Emilia Clarke suffered life-threatening aneurysms while filming 'Game Of Thrones'

Emilia Clarke suffered during her time on Game Of Thrones (credit: HBO)
Emilia Clarke suffered during her time on Game Of Thrones (credit: HBO)

Emilia Clarke has written a brave and incredibly detailed personal essay for The New Yorker, in which she details the brain aneurysms she suffered during her time on Game Of Thrones.

In the piece, she talks about the highs and lows of being on the show, as well as describing some of the stresses that could have contributed to her health issues.

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Clarke also goes into extraordinary detail about the experience of having an aneurysm, which makes for an uncomfortable read.

“My trainer had me get into the plank position, and I immediately felt as though an elastic band were squeezing my brain. I tried to ignore the pain and push through it, but I just couldn’t. I told my trainer I had to take a break. Somehow, almost crawling, I made it to the locker room. I reached the toilet, sank to my knees, and proceeded to be violently, voluminously ill. Meanwhile, the pain—shooting, stabbing, constricting pain—was getting worse. At some level, I knew what was happening: my brain was damaged.”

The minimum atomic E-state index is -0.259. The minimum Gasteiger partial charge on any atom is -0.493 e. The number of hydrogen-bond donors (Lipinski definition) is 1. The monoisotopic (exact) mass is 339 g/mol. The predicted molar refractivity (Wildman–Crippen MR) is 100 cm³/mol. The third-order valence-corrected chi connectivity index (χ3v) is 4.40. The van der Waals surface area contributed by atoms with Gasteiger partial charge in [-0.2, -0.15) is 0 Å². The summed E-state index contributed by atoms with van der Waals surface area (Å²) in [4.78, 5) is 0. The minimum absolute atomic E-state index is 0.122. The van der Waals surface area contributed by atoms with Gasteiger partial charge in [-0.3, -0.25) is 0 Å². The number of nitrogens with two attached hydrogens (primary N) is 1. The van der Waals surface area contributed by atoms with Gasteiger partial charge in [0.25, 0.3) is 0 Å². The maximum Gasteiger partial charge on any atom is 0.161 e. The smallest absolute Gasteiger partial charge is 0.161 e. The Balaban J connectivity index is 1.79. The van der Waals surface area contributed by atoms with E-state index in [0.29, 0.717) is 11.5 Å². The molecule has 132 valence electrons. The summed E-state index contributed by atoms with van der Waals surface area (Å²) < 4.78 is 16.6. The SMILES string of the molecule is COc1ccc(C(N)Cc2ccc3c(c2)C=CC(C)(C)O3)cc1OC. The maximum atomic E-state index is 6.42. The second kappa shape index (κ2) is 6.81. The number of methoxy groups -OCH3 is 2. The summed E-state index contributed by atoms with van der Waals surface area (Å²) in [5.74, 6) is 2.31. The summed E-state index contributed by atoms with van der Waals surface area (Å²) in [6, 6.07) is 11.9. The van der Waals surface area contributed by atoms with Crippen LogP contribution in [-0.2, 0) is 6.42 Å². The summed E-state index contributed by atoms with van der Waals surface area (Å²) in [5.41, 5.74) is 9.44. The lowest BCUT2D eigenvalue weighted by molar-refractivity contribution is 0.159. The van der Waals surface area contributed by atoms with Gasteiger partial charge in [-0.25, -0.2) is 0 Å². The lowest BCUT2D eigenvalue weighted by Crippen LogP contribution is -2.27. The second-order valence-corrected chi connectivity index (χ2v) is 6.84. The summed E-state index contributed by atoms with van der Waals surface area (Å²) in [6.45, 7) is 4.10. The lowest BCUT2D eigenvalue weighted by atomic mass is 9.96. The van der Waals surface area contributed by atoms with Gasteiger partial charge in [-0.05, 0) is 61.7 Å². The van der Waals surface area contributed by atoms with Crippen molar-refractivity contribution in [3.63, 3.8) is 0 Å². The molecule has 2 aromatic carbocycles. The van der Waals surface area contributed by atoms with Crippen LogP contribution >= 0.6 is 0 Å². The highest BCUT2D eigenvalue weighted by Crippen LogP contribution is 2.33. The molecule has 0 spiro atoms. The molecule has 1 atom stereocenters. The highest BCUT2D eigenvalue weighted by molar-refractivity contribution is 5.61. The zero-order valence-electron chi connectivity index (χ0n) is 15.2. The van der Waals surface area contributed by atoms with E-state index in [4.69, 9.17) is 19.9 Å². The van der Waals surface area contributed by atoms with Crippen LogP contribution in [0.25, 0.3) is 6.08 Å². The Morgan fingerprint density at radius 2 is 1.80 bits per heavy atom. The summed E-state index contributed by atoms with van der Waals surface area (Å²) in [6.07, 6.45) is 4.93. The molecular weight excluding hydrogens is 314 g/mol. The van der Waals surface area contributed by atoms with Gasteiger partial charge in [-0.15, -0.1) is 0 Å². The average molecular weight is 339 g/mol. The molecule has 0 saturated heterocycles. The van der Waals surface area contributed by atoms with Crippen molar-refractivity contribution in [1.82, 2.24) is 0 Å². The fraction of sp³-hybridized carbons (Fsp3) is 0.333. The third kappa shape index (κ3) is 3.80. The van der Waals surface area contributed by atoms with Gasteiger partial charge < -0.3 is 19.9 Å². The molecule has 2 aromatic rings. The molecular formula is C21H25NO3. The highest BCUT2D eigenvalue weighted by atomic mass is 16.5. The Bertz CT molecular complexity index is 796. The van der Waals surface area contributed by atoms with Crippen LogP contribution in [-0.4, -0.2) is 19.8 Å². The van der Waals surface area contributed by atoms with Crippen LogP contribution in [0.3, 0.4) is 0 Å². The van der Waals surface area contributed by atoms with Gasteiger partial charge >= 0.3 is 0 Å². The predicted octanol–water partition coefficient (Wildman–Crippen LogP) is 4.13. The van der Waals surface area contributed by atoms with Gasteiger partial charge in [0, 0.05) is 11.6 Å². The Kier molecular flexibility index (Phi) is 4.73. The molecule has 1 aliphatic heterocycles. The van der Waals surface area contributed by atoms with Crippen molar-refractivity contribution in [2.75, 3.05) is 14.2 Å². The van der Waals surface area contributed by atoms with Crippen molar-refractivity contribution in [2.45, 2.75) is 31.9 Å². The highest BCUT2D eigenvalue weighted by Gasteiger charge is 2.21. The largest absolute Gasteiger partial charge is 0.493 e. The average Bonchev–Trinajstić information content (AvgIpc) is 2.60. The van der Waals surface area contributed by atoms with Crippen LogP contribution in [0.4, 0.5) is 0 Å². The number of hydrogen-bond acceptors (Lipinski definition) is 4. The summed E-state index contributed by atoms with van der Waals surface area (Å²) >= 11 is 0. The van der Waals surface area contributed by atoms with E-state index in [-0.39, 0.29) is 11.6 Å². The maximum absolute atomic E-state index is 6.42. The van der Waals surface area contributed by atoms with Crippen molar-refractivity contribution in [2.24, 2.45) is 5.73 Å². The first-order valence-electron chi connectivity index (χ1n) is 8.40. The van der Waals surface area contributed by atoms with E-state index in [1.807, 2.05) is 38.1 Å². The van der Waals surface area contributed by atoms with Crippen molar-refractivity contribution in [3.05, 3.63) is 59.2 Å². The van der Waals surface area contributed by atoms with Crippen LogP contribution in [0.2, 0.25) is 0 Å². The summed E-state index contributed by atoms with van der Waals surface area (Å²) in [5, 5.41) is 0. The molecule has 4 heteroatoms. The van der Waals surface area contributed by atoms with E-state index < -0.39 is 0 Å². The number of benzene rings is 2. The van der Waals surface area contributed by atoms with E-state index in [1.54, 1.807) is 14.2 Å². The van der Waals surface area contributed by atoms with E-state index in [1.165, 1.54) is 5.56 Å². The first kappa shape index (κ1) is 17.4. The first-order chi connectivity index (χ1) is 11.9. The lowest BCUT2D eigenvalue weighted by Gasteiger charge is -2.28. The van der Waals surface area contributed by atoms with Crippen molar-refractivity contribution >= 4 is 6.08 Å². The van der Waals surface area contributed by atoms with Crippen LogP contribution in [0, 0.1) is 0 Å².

Game of Thrones star Emilia Clarke (credit: HBO)
Game of Thrones star Emilia Clarke (credit: HBO)

And it wasn’t Clarke’s final trip to the hospital.

“I went in for a brain scan—something I now had to do regularly. The growth on the other side of my brain had doubled in size, and the doctor said we should “take care of it.” I was promised a relatively simple operation, easier than last time. Not long after, I found myself in a fancy-pants private room at a Manhattan hospital. My parents were there. “See you in two hours,” my mum said, and off I went for surgery, another trip up the femoral artery to my brain. No problem.”

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“Except there was. When they woke me, I was screaming in pain. The procedure had failed. I had a massive bleed and the doctors made it plain that my chances of surviving were precarious if they didn’t operate again. This time they needed to access my brain in the old-fashioned way—through my skull. And the operation had to happen immediately.”

It’s an astonishing story, and well worth reading in full. Clarke’s been nominated for Emmys three times for her work on Game Of Thrones, but has never won – we wonder if things might have been different if her peers had known what she was dealing with behind the scenes of the show.

Game Of Thrones season eight starts on Monday, April 15 on Sky Atlantic.